Argentina’s President Javier Milei took office Sunday with a stark warning to citizens to brace themselves for painful austerity measures as he seeks to cut spending and curb triple-digit inflation, all with empty coffers.
The 53-year-old libertarian addressed thousands of supporters from the steps of Congress, who waved flags and chanted “freedom!” and “chainsaw!” in reference to the power tool he carried around on the campaign trail to symbolize spending cuts.
“There is no money,” said Milei, vowing to put an end to “decades of decadence” by his overspending predecessors who he said had left him “the worst inheritance” of any prior government.
Latin America’s third-biggest economy is on its knees after decades of debt and financial mismanagement, with annual inflation at 140 percent and 40 percent of Argentines living in poverty.
Milei said his election was a turning point in history like “the fall of the Berlin wall,” and that the only solution for the economy is “shock treatment.”
“We know that in the short term the situation will worsen. But then we will see the fruits of our efforts.”
Milei — a self-described “anarcho-capitalist” — warned of spending cuts equivalent to five percent of gross domestic product in a country where millions receive welfare handouts and have become accustomed to hefty energy and transportation subsidies.
‘I am the lion’
During his swearing in he received the presidential sash and baton, which was personalized with the faces of his five dogs — cloned from the cells of a beloved, dead mastiff — carved into the handle
After his speech Milei made his way to the Casa Rosada (Pink House) presidential palace, waving to supporters and flanked by his sister Karina, his closest confidant and whom he has appointed secretary to the president.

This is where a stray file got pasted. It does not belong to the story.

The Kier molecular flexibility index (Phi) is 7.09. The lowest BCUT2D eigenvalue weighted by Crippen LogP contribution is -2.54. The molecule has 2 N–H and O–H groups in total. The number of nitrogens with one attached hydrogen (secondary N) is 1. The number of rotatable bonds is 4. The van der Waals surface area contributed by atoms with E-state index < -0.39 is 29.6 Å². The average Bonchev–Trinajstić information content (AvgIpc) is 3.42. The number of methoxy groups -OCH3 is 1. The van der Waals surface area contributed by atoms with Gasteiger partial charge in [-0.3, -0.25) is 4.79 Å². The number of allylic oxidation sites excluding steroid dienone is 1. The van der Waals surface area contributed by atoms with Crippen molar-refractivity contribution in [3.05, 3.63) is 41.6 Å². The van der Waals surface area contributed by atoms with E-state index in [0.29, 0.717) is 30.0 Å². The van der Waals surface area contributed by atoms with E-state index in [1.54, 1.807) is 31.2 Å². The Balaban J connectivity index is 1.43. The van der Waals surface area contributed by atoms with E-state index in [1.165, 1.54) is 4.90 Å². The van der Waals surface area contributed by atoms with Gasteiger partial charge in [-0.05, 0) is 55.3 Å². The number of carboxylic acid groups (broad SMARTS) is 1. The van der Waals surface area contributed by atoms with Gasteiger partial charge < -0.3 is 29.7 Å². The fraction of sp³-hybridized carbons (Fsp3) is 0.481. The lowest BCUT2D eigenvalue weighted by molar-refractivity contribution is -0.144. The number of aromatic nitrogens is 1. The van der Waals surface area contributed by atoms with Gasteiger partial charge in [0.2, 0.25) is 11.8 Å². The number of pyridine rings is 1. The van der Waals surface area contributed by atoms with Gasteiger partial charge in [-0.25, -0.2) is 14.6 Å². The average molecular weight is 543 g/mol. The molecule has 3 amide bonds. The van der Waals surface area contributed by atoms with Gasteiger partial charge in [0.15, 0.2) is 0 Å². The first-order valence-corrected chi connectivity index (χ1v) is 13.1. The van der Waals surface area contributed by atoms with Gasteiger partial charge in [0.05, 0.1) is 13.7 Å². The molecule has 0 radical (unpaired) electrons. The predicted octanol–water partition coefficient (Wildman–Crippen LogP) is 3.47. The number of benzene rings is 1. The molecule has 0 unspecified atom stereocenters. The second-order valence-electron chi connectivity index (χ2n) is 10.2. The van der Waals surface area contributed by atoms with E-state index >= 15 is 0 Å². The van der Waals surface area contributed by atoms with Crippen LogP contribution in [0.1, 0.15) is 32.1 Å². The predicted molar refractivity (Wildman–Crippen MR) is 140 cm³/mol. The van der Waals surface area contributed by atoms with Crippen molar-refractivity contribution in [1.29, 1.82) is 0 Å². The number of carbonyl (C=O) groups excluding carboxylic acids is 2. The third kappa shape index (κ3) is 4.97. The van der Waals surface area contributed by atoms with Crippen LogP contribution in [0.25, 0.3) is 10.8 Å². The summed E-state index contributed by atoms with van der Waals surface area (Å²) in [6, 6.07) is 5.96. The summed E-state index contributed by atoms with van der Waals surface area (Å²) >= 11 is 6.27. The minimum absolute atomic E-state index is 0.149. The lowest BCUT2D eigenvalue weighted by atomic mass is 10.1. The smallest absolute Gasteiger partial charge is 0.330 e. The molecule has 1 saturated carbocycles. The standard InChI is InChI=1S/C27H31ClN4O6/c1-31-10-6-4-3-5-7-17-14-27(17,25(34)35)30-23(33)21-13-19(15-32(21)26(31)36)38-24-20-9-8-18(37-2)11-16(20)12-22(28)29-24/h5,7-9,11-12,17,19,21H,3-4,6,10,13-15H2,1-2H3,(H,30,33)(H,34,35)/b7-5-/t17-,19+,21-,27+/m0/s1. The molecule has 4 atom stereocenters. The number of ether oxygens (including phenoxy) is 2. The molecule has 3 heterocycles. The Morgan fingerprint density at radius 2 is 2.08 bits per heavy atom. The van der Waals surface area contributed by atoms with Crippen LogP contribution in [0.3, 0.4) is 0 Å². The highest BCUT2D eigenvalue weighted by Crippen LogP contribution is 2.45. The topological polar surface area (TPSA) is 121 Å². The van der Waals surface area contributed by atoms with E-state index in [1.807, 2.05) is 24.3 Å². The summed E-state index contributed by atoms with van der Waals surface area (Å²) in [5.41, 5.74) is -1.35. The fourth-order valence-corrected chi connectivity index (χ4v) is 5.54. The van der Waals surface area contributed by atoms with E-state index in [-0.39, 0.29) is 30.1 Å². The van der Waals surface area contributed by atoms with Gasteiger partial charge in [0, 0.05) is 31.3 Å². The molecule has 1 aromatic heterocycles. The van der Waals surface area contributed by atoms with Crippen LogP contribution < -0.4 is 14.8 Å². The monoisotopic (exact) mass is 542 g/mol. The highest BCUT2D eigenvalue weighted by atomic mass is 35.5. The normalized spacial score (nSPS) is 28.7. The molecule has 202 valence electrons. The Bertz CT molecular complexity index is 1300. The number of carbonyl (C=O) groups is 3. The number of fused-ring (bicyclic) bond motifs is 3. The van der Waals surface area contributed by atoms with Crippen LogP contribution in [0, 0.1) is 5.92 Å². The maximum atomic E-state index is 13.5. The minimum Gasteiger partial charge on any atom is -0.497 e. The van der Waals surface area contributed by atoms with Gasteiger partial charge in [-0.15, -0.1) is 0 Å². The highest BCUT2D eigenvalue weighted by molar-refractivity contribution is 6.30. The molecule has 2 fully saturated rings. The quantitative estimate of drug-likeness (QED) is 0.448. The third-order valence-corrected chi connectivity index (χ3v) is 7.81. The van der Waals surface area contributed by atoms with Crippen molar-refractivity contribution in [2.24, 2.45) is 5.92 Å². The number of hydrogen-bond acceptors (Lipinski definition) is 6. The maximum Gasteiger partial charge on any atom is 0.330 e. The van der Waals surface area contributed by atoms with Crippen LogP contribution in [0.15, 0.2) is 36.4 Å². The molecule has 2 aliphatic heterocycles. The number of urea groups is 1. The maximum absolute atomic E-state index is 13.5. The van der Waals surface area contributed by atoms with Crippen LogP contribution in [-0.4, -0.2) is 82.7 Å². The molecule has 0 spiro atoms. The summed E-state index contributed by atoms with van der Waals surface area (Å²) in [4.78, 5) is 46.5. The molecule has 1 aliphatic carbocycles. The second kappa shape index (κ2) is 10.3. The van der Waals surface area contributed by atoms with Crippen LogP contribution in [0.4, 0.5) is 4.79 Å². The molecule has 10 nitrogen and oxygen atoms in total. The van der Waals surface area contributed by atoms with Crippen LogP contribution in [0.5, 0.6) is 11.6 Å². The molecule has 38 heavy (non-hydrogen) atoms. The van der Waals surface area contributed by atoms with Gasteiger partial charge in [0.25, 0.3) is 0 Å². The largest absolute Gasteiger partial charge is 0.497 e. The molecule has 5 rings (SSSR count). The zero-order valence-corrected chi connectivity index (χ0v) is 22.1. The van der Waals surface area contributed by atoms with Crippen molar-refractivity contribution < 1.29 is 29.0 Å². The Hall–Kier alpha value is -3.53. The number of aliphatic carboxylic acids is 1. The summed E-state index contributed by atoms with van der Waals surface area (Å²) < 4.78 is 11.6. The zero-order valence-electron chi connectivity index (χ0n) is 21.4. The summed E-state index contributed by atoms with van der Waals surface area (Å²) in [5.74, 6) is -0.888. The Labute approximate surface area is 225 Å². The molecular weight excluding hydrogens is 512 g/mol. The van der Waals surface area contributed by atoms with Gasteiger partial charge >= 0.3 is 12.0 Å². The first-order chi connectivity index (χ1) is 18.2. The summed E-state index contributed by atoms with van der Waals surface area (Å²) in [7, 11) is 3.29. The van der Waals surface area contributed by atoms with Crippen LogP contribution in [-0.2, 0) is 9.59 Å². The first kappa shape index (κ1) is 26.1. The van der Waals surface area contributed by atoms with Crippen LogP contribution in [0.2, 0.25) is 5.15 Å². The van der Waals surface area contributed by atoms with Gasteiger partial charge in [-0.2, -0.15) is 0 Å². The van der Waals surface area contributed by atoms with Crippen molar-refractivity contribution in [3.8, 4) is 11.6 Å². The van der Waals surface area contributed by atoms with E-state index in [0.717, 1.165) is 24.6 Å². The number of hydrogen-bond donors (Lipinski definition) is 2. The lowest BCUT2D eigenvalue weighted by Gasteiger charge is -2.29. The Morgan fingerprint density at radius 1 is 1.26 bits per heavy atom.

He again addressed the crowd as he appeared on the balcony, singing “I am the lion” and chanting his slogan “Long live freedom, damn it!”
Earlier, Milei spoke briefly to Ukrainian President Volodymyr Zelensky on the steps of Congress, and the two men shared a warm embrace.
Also attending the ceremony was Hungary’s nationalist prime minister, Viktor Orban — the only EU leader who has maintained close ties to Russia.
“The Right is rising not only in Europe but all around the world,” Orban wrote on social media, sharing a picture of a meeting with his “good friend,” Brazil’s far-right ex-president Jair Bolsonaro, also in town.
The cabinet was the first victim of Milei’s symbolic chainsaw, as he cut the number of portfolios from 18 to nine, and swore in his new ministers.
Milei’s inauguration caps a meteoric rise for the former television panelist who entered politics only two years ago.
His rants against the “thieving” establishment fired up voters and drew comparisons to leaders like Bolsonaro and former US president Donald Trump.
With his deliberately disheveled mop of hair and rock star persona, he would wave a powered-up chainsaw at political rallies, vowing to “dynamite” the central bank and replace the ailing peso with the US dollar.
However, with few lawmakers from his party in Congress, Milei has softened many of his stances since his election, and allied with politicians he previously insulted, incorporating some into his cabinet.
Economy Minister Luis Caputo and Security Minister Patricia Bullrich held their respective portfolios under former president Mauricio Macri (2015-2019), with whom Milei has forged an alliance.
Talk of shutting the central bank and dollarization, meanwhile, has dissipated.
Among the questions hanging over Argentines’ heads in the coming days will be whether Milei will devalue the strictly controlled peso and loosen the currency controls which have birthed a multitude of dollar exchanges.
Economist Victor Beker of the University of Belgrano said the first “litmus test” for Milei will be if he actually halts the money printing by the Central Bank of Argentina that he has so derided, which funds much of the government’s spending.
Milei has warned that it could take between 18 and 24 months to bring the country’s inflation under control.
For 2023, the International Monetary Fund (IMF) has projected a contraction of 2.5 percent in Argentine GDP.
“Perhaps it will take us many years to rebuild the country but maybe this is the beginning of a new era for us,” said Javier Lobos, 41, a shopkeeper.
(Except for the headline, this story has not been edited by NDTV staff and is published from a syndicated feed.)